Prioritizing human rights to end inequalities and end AIDS


Inequalities and human rights barriers, which have been magnified by the COVID-19 pandemic, are preventing progress towards ending AIDS as a global public health threat by 2030. They facilitate the transmission of HIV by increasing vulnerability to HIV and limiting access to health services, particularly for gay men and other men who have sex with men, transgender people, people who use drugs, sex workers, women and girls.

Ending inequalities is both a human rights imperative and a public health necessity. Yet, despite repeated commitments, human rights barriers that drive inequalities, such as stigma, discrimination, violence and punitive laws, continue to undermine the HIV response.

To highlight the critical need for progress on human rights barriers, and to call on all stakeholders to play their part to increase action, UNAIDS convened civil society partners, United Nations Member States, jurists and development organizations on the sidelines of the United Nations High-Level Meeting on AIDS in New York. At the event, From Promises to Action: Scaling Up Efforts against Human Rights Barriers, including HIV-Related Stigma and Discrimination, which took place on 9 June, the panellists emphasized the critical need to generate long-term investment and transformative action on human rights and stigma and discrimination, particularly on discriminatory criminal laws, in order to change structural and social barriers and, ultimately, reduce inequalities.

The panellists exchanged best practices, discussed how human rights-based and gender-transformative approaches could reduce inequalities and issued a call for a rapid scale-up of funding, commitment and action in this area to reach the people most left behind.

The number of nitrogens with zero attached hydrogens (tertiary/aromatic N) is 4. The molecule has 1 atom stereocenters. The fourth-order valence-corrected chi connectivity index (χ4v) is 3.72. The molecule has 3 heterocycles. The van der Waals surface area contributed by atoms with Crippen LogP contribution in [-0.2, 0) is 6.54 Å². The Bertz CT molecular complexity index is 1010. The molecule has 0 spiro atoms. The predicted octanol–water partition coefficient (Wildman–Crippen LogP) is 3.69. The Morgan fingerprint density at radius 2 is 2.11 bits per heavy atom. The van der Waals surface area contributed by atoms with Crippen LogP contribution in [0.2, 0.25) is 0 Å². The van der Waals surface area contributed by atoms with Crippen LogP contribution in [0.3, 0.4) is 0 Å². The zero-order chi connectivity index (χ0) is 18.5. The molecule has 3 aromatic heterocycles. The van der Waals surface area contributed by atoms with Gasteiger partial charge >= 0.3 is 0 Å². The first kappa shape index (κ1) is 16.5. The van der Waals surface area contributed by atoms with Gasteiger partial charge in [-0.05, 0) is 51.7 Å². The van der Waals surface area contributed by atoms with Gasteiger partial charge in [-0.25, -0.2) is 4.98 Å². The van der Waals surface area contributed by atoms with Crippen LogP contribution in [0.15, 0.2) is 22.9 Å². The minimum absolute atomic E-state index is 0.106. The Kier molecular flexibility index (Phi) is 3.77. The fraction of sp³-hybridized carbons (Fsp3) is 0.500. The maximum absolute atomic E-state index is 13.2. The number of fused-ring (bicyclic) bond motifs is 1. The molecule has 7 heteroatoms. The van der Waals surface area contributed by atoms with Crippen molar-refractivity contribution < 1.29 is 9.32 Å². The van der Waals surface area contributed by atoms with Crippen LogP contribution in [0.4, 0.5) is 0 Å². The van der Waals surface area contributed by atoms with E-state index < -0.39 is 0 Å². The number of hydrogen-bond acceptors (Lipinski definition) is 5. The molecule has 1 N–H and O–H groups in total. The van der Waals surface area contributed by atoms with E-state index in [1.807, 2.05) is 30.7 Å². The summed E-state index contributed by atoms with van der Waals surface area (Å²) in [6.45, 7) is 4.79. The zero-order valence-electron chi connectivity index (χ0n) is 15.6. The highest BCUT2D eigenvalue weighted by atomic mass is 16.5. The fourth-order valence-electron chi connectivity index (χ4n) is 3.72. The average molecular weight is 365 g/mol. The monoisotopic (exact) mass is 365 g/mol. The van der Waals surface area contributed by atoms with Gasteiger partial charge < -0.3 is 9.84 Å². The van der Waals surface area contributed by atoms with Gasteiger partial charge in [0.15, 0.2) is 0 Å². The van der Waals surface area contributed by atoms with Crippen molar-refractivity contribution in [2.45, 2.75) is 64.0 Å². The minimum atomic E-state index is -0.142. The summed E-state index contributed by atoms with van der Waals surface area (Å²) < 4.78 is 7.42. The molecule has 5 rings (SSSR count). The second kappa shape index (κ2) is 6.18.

The event served as a reminder that 62% of new HIV infections in 2019 were among key populations, who are still criminalized in many countries, and their sexual partners, that due to gender inequality and harmful gender norms, AIDS is still one of the leading causes of death among adolescent girls and young women in sub-Saharan Africa and six out of seven new HIV infections among adolescents (aged 15 to 19 years) in the same region are among girls.

The event also provided hope that action and change is possible. During the event, the Governments of Angola, Costa Rica and the Gambia announced that they are joining the Global Partnership for Action to Eliminate all Forms of HIV-Related Stigma and Discrimination.

At the event, Winnie Byanyima, the UNAIDS Executive Director, called on the international community to rally behind the bold new targets and commitments laid out in the Global AIDS Strategy 2021-2026. She highlighted that the strategy was a crucial development, as it set for the first time specific targets to reduce the societal enablers driving inequality, giving them the same priority and commitment as biomedical interventions.

Having new targets means that there is a need for new tools and guidance, and Ms Byanyima unveiled a new series of human rights fact sheets to support action by all stakeholders on removing human rights barriers, such as criminal laws, stigma and discrimination.

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